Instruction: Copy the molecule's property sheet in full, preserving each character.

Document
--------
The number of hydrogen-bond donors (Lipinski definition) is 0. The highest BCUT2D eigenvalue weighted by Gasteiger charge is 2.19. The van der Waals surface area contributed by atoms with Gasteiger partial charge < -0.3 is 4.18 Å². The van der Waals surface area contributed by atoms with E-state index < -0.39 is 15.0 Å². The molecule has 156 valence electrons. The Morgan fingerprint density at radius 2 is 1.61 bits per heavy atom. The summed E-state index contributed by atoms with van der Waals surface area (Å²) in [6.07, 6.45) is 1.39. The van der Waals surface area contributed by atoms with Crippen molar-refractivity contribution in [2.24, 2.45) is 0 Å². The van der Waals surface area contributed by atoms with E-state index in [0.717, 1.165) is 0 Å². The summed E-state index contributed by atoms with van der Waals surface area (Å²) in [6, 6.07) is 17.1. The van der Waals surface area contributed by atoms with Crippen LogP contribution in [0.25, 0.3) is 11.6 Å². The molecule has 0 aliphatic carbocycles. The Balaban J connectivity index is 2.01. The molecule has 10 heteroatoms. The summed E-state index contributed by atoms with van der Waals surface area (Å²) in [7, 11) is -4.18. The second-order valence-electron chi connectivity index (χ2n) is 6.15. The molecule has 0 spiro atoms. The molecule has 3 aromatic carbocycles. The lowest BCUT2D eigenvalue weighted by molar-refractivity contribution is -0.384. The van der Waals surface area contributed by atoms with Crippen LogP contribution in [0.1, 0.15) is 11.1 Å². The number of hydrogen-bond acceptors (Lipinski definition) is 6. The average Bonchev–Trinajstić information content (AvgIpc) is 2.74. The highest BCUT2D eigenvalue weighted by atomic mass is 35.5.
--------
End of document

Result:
The number of hydrogen-bond donors (Lipinski definition) is 0. The highest BCUT2D eigenvalue weighted by Gasteiger charge is 2.19. The van der Waals surface area contributed by atoms with Gasteiger partial charge < -0.3 is 4.18 Å². The van der Waals surface area contributed by atoms with E-state index < -0.39 is 15.0 Å². The molecule has 156 valence electrons. The Morgan fingerprint density at radius 2 is 1.61 bits per heavy atom. The summed E-state index contributed by atoms with van der Waals surface area (Å²) in [6.07, 6.45) is 1.39. The van der Waals surface area contributed by atoms with Crippen molar-refractivity contribution in [2.24, 2.45) is 0 Å². The van der Waals surface area contributed by atoms with E-state index in [0.717, 1.165) is 0 Å². The summed E-state index contributed by atoms with van der Waals surface area (Å²) in [6, 6.07) is 17.1. The van der Waals surface area contributed by atoms with Crippen LogP contribution in [0.25, 0.3) is 11.6 Å². The molecule has 0 aliphatic carbocycles. The Balaban J connectivity index is 2.01. The molecule has 10 heteroatoms. The summed E-state index contributed by atoms with van der Waals surface area (Å²) in [7, 11) is -4.18. The second-order valence-electron chi connectivity index (χ2n) is 6.15. The molecule has 0 spiro atoms. The molecule has 3 aromatic carbocycles. The lowest BCUT2D eigenvalue weighted by molar-refractivity contribution is -0.384. The van der Waals surface area contributed by atoms with Crippen LogP contribution in [0.1, 0.15) is 11.1 Å². The number of hydrogen-bond acceptors (Lipinski definition) is 6. The average Bonchev–Trinajstić information content (AvgIpc) is 2.74. The highest BCUT2D eigenvalue weighted by atomic mass is 35.5.